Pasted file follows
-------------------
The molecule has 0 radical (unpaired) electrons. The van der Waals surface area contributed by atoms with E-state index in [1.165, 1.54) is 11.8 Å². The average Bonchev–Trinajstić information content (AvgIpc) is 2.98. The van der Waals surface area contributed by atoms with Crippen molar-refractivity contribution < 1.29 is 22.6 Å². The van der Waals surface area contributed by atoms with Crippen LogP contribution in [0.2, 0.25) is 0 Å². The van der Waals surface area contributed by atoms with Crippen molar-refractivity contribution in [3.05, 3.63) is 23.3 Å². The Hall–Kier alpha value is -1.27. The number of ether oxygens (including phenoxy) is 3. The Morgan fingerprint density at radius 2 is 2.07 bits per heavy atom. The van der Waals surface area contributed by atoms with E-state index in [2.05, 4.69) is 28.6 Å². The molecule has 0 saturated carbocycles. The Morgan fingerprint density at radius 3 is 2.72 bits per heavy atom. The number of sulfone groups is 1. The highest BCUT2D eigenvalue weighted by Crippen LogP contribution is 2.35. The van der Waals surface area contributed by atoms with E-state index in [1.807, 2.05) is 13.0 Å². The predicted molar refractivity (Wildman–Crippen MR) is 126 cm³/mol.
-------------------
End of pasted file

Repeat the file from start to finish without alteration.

The molecule has 0 radical (unpaired) electrons. The van der Waals surface area contributed by atoms with E-state index in [1.165, 1.54) is 11.8 Å². The average Bonchev–Trinajstić information content (AvgIpc) is 2.98. The van der Waals surface area contributed by atoms with Crippen molar-refractivity contribution < 1.29 is 22.6 Å². The van der Waals surface area contributed by atoms with Crippen LogP contribution in [0.2, 0.25) is 0 Å². The van der Waals surface area contributed by atoms with Crippen molar-refractivity contribution in [3.05, 3.63) is 23.3 Å². The Hall–Kier alpha value is -1.27. The number of ether oxygens (including phenoxy) is 3. The Morgan fingerprint density at radius 2 is 2.07 bits per heavy atom. The van der Waals surface area contributed by atoms with E-state index in [2.05, 4.69) is 28.6 Å². The molecule has 0 saturated carbocycles. The Morgan fingerprint density at radius 3 is 2.72 bits per heavy atom. The number of sulfone groups is 1. The highest BCUT2D eigenvalue weighted by Crippen LogP contribution is 2.35. The van der Waals surface area contributed by atoms with E-state index in [1.807, 2.05) is 13.0 Å². The predicted molar refractivity (Wildman–Crippen MR) is 126 cm³/mol.